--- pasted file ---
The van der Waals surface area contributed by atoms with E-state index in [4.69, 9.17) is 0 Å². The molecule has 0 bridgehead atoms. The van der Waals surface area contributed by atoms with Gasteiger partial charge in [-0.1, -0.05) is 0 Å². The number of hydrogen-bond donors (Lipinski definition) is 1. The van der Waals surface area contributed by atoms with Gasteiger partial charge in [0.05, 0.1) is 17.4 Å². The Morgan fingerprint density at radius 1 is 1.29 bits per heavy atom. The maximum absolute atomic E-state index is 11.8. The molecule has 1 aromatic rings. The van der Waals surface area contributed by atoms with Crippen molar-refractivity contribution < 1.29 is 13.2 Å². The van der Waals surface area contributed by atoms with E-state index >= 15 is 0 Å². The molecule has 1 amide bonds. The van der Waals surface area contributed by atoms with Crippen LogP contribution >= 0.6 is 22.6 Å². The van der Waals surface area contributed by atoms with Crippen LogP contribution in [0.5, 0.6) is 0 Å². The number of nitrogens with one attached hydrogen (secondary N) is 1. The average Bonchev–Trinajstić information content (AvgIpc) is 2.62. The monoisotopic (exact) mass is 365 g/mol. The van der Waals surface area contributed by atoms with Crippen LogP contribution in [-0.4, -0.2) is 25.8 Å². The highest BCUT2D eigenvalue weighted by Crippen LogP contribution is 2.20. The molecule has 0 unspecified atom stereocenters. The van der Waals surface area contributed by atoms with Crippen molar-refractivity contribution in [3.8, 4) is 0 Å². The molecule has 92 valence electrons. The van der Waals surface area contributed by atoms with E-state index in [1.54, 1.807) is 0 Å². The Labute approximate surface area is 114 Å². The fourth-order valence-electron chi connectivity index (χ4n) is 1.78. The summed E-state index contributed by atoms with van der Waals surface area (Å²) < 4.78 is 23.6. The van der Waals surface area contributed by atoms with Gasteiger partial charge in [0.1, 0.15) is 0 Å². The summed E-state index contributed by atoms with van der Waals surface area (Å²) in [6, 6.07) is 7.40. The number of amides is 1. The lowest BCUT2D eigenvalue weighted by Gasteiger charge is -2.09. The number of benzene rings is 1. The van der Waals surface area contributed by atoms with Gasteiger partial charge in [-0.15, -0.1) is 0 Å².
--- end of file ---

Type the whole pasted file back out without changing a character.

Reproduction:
The van der Waals surface area contributed by atoms with E-state index in [4.69, 9.17) is 0 Å². The molecule has 0 bridgehead atoms. The van der Waals surface area contributed by atoms with Gasteiger partial charge in [-0.1, -0.05) is 0 Å². The number of hydrogen-bond donors (Lipinski definition) is 1. The van der Waals surface area contributed by atoms with Gasteiger partial charge in [0.05, 0.1) is 17.4 Å². The Morgan fingerprint density at radius 1 is 1.29 bits per heavy atom. The maximum absolute atomic E-state index is 11.8. The molecule has 1 aromatic rings. The van der Waals surface area contributed by atoms with Crippen molar-refractivity contribution < 1.29 is 13.2 Å². The van der Waals surface area contributed by atoms with E-state index >= 15 is 0 Å². The molecule has 1 amide bonds. The van der Waals surface area contributed by atoms with Crippen LogP contribution >= 0.6 is 22.6 Å². The van der Waals surface area contributed by atoms with Crippen LogP contribution in [0.5, 0.6) is 0 Å². The number of nitrogens with one attached hydrogen (secondary N) is 1. The average Bonchev–Trinajstić information content (AvgIpc) is 2.62. The monoisotopic (exact) mass is 365 g/mol. The van der Waals surface area contributed by atoms with Crippen LogP contribution in [-0.4, -0.2) is 25.8 Å². The highest BCUT2D eigenvalue weighted by Crippen LogP contribution is 2.20. The molecule has 0 unspecified atom stereocenters. The van der Waals surface area contributed by atoms with Crippen molar-refractivity contribution in [3.8, 4) is 0 Å². The molecule has 92 valence electrons. The van der Waals surface area contributed by atoms with E-state index in [1.54, 1.807) is 0 Å². The Labute approximate surface area is 114 Å². The fourth-order valence-electron chi connectivity index (χ4n) is 1.78. The summed E-state index contributed by atoms with van der Waals surface area (Å²) < 4.78 is 23.6. The van der Waals surface area contributed by atoms with Gasteiger partial charge in [0.1, 0.15) is 0 Å². The summed E-state index contributed by atoms with van der Waals surface area (Å²) in [6, 6.07) is 7.40. The number of amides is 1. The lowest BCUT2D eigenvalue weighted by Gasteiger charge is -2.09. The number of benzene rings is 1. The van der Waals surface area contributed by atoms with Gasteiger partial charge in [-0.15, -0.1) is 0 Å².